In second grade, I was assigned the role of a Pilgrim woman in the Thanksgiving play. I wore a dull, gray dress with an itchy, starched white collar and I had only two sentences to say: “Look, look, the Governor is coming. He is such a fine man.” Even as a seven-year-old I recognized that this was a smarmy speech and a bit part, but such was the lot of us Pilgrim women. We all delivered our brief lines and then stood back, pretending to stir things while the Governor and Squanto got all the action. I also recall scratching my itching neck and yawning a lot. After a while, though, I spotted my mother and my younger sister out in the audience and I took a step forward from the cooking pots to wave enthusiastically at them. The audience erupted in laughter and the Governor, who was in the middle of one of his lengthy, important speeches, got rattled and ended up in tears.
Afterwards, I was in disgrace. The teachers – and even my own mother—expressed their disappointment. It was determined that I needed to tell the Governor, a boy in my class named Ronny, that I was sorry. This I did, grudgingly. And Ronny received my apology with full gubernatorial hauteur, barely looking at me. Maybe not such a fine man, after all. Only my father found the whole thing funny. For weeks afterward, he called me “Sarah Bernhardt” until I finally made him stop. I didn’t know who she was but I guessed she was affiliated with the Pilgrims and I wanted nothing to do with any of them ever again.
Now, of course, I do know who Sarah Bernhardt was and I hold her blameless. But, it turns out that there was another Sarah who may actually have been at the heart of my Pilgrim problem. I first heard about Sarah Hale in this excellent broadcast of “Backstory with the American History Guys” and then I followed up with a little research of my own. It seems that everything we know – or think we know – about our “traditional” celebration of Thanksgiving was largely a creation of Sarah Hale, a 19th Century version of Martha Stewart.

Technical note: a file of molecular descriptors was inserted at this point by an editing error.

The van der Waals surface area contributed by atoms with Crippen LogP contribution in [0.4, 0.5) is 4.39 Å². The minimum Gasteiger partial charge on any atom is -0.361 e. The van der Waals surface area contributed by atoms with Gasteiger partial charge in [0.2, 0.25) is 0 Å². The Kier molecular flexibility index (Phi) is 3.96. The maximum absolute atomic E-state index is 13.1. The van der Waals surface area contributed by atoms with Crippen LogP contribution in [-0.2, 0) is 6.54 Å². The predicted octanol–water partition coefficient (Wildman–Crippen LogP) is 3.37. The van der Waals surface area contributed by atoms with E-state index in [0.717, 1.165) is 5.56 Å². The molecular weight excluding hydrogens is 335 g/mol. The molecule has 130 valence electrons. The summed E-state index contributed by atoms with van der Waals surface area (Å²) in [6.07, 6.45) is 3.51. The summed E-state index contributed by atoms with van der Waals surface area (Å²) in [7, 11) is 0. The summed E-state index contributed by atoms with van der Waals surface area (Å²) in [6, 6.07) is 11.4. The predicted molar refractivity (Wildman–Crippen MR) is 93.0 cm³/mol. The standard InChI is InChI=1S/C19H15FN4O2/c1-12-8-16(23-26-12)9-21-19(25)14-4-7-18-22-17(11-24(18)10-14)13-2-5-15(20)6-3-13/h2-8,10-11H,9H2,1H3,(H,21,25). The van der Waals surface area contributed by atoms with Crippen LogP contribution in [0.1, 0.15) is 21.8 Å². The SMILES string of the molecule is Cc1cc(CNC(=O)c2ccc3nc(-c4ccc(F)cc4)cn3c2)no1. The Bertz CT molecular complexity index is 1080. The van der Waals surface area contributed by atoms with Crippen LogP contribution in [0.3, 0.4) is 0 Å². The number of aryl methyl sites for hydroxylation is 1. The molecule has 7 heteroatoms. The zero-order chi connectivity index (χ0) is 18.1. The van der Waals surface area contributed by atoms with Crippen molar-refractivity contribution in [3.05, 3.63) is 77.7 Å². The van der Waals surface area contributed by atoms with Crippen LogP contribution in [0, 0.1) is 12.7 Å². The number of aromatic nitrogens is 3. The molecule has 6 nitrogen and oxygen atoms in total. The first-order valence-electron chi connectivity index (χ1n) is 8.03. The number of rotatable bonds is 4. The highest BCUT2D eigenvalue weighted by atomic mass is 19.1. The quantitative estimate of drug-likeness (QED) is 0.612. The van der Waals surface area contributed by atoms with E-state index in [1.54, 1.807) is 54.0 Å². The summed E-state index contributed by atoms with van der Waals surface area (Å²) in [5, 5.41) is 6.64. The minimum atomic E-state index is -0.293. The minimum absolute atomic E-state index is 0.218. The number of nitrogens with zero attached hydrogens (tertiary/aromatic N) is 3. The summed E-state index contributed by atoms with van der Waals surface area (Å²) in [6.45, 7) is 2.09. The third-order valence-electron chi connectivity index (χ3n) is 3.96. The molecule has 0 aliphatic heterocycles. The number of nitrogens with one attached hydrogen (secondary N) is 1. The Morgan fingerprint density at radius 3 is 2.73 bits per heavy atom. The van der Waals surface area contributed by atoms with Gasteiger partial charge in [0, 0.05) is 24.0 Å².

Hale was the editor (or, as she preferred “editress”) of Godey’s Lady’s Book and for years, she used the magazine to campaign for an official national celebration of a day of Thanksgiving. She petitioned several U.S. Presidents about her cause and finally succeeded when Abraham Lincoln, presiding over a war-torn nation decided to give it a try, urging both North and South to sit down for a day of Thanksgiving in November 1863.
So the holiday was born, conceived by Hale and nurtured by her magazine which offered recipes, diagrams for setting the table, tips for decorating. And of course, the mythology to make it special. Harvest festivals had long been a part of many cultures, but Hale, seeking to claim this harvest gathering as something uniquely American, and being a New Englander herself, promoted the story about the Pilgrims inviting members of the Wampanoag tribe to share a feast of Thanksgiving. While it’s true that these two groups gathered and feasted together in the fall of 1621, some historians now believe it was more for purposes of treaty negotiations than any form of Thanksgiving. No matter – the myth prevailed. It became the scenario that launched a hundred thousand second-grade plays and landed me in hot water.
Still, I’m glad Thanksgiving exists. I enjoy most of its rituals even if they are based on one woman’s 19th Century ideals. And as for the Pilgrims, well, I recognize that they were dragged into the story. I could forgive them almost everything about their role in my fiasco – except for that itchy collar.
—Suzanne Freeman, Fiction Editor
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